Have you ever wondered, “Which rooms are consuming the most electricity, and how can I save more money on my next electric bill?” I know that I have, which is why I did a little research to find out the answers!
To use myself as an example, my current electric provider charged 9 cents per kilowatt per hour last summer. Last winter, in 2014, they charged me almost 16 cents, and that was during the multiple snow storms that graced New England’s presence last year. Snow is great for sledding, building snowmen, and having snowball fights, but not for saving money on the electric bill.
Last winter’s bill was an unpleasant electric bill, definitely the worst that I’ve ever seen. It got me thinking about where the electricity was going, and what could I do to save money. Was it going out the window? Probably, but nonetheless, I started to measure each item in my household that uses electricity, which is measured in watts, so that I could understand if and where I could save the most money.
If you just want to know how you can save money on your electric bill, then please go to my other article How to Save Money on Your Electric Bill.
The Science Behind Electricity
In case you are wondering and you would like a quick science lesson, a watt (w) is described as the International System of Units (SI) unit of electrical power, which is equivalent to 1 joule per meter per second. A joule is a measurement of how much energy it takes when a force of one newton (F=ma) acts through a distance of one meter (3.3 feet). A newton is defined as the force necessary to provide a mass of one kilogram to be accelerated one meter per second each second.
What this means for you is that the electric companies bill you based on how much energy (measured in watts) you consume from them. However, they usually bill you based on how many kilowatts you use per month. A kilowatt (kWh) is equal to 1,000 watts. You can see which rooms bite the most out of your electric bill below (Each room’s energy consumption, measured in watts, is based on someone leaving on each item in that room for one hour before turning it off).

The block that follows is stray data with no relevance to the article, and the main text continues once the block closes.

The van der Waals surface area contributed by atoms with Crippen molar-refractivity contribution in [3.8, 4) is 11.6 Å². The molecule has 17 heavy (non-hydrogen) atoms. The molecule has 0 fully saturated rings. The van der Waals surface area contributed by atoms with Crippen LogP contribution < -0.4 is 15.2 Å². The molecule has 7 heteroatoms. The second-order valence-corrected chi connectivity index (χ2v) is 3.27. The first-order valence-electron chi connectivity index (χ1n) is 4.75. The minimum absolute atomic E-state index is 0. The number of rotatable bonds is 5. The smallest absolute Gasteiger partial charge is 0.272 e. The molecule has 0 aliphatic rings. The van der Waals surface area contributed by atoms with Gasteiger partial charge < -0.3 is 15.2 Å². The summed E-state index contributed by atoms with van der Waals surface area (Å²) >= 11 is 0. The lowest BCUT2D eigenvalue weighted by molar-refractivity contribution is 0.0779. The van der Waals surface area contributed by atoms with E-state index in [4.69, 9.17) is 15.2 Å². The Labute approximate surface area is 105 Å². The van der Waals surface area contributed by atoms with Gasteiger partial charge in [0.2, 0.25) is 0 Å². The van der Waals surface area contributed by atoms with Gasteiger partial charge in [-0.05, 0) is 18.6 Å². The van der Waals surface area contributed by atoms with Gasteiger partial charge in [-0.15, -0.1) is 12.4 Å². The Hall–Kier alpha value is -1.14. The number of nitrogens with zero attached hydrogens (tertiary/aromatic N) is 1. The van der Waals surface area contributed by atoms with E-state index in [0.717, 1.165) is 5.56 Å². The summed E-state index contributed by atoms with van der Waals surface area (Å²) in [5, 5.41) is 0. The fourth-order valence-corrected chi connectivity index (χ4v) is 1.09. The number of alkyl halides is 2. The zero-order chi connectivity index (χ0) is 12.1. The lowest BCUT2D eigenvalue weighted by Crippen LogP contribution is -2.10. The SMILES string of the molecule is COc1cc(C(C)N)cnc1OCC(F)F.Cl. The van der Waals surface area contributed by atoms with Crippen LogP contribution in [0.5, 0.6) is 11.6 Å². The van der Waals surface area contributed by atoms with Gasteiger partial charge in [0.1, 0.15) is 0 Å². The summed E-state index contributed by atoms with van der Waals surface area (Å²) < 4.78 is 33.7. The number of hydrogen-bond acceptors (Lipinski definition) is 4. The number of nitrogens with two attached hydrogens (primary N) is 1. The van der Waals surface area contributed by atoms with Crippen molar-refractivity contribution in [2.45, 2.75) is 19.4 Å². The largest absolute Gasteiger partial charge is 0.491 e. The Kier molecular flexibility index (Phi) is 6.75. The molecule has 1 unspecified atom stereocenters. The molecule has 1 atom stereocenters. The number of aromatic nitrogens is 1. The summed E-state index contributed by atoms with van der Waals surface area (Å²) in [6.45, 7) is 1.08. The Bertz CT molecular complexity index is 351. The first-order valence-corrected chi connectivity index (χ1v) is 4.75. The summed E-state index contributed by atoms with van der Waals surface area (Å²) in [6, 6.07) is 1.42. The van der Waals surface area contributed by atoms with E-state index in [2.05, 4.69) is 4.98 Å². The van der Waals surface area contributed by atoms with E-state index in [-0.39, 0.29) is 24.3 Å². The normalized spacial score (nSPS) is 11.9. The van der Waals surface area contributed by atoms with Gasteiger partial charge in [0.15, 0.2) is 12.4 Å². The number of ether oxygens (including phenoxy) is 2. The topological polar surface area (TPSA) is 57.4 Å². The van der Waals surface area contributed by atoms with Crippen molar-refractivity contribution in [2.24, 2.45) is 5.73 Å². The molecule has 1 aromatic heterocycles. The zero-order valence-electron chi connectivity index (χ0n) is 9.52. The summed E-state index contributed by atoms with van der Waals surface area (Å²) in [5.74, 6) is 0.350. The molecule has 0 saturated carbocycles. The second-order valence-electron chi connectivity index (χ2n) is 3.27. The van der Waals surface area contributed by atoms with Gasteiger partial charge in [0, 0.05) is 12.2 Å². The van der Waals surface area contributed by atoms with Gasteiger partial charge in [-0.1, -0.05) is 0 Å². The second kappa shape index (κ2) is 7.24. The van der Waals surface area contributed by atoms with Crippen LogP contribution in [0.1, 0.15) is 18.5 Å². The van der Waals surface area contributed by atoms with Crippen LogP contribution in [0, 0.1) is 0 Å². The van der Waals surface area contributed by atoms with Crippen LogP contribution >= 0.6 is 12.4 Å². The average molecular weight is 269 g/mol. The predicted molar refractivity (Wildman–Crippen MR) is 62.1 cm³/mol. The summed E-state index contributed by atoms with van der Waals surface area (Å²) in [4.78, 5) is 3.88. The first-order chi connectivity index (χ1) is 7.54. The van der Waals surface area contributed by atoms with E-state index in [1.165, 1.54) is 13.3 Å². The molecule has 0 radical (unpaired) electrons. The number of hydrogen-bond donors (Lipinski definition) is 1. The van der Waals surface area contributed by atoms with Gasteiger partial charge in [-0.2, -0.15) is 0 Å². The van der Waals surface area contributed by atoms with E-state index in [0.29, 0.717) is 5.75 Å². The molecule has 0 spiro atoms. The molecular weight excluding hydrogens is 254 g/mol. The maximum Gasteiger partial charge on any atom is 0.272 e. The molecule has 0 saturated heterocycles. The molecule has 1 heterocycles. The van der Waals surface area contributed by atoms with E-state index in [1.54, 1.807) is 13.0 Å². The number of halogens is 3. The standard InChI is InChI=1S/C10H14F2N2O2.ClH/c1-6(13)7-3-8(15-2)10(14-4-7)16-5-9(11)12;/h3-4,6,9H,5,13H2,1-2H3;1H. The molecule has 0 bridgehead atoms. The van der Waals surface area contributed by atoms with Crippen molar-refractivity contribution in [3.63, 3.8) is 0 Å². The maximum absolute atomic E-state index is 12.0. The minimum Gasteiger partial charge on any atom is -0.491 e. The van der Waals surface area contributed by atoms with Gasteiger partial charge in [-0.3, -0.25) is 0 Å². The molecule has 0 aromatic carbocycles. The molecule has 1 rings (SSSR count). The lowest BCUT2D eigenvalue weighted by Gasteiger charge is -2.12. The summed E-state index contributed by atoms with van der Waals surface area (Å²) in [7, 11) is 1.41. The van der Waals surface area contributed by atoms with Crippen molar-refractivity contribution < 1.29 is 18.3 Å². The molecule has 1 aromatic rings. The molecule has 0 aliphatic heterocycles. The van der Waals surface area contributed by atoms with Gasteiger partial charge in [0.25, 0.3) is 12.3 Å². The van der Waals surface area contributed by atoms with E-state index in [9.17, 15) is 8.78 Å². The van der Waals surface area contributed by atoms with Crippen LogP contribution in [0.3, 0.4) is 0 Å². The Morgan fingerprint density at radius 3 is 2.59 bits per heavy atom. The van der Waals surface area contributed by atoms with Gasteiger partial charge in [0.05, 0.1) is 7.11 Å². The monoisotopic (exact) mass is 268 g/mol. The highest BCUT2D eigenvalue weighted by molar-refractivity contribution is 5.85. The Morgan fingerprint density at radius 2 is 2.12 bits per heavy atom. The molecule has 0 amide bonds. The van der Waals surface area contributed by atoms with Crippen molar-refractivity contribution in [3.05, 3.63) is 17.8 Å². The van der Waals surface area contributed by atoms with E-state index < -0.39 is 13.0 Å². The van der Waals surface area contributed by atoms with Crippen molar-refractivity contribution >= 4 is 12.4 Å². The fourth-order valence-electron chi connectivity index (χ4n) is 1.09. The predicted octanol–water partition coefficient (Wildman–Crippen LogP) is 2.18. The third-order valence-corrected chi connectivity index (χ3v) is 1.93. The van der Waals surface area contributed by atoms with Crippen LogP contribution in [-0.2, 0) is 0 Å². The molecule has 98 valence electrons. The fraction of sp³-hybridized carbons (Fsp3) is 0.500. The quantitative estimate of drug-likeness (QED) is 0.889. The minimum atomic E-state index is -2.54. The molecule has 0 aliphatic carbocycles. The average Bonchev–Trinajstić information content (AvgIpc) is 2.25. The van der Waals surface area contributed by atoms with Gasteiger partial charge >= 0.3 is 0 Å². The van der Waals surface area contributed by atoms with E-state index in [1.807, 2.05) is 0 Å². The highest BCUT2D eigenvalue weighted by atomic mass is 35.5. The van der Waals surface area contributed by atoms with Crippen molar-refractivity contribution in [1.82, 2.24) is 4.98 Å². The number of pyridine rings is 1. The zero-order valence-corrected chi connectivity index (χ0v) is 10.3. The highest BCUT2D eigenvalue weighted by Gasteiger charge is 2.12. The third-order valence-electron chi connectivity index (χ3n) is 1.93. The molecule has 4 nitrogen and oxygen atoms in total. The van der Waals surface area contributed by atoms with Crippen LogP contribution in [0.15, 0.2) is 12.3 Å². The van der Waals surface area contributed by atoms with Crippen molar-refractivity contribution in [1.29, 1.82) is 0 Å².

Which Rooms Consume the Most Electricity?
I did a little research to find out how much electricity each item consumes in my apartment. You can do this by checking user manuals, packaging labels, and product numbers to find what their power consumption is. If you can’t find the above mentioned items, then try searching the product online. You might have to convert from volts and amps to watts on some items. You can go to rapidtables.com for a conversion calculator.
*Results will vary depending upon which items and models you have, and how old they are. This chart excludes washers, dryers, and home heating. It also assumes that you have non-energy efficient light bulbs (2 in the bedroom, and 1 in the bathroom).
ENERGY CONSUMPTION PER ROOM (WATTS)
Referring back to my lovely pie chart, you can easily see that the kitchen loves to both freeze and fry your electric bill! This all includes what’s in my kitchen: a refrigerator, oven, dishwasher, microwave, blender, coffee machine, toaster, and two lights. Total energy consumption totaled nearly 5,000 watts, or 5 kWh, per hour. That equals .45 cents (.09 cents x 5 kWh)per hour in the summer and 80 cents (.16 x 5) per hour in the winter! Darned my outdated kitchen!
The second most energy consuming room was my living room. I included my television, modem and separate router, cable box, Xbox 360, Blu-ray player, two lights. My relaxing living room consumed about 700 watts per hour. My calculator suggests that it costs about 6 cents (.09 x .700 kWh) per hour in the summer and 11 cents (.16 x .700) per hour in the winter. That doesn’t include air conditions, heaters, drafty windows, and poorly built doors. FYI, a typical air conditioner consumes about 1000 watts per hour.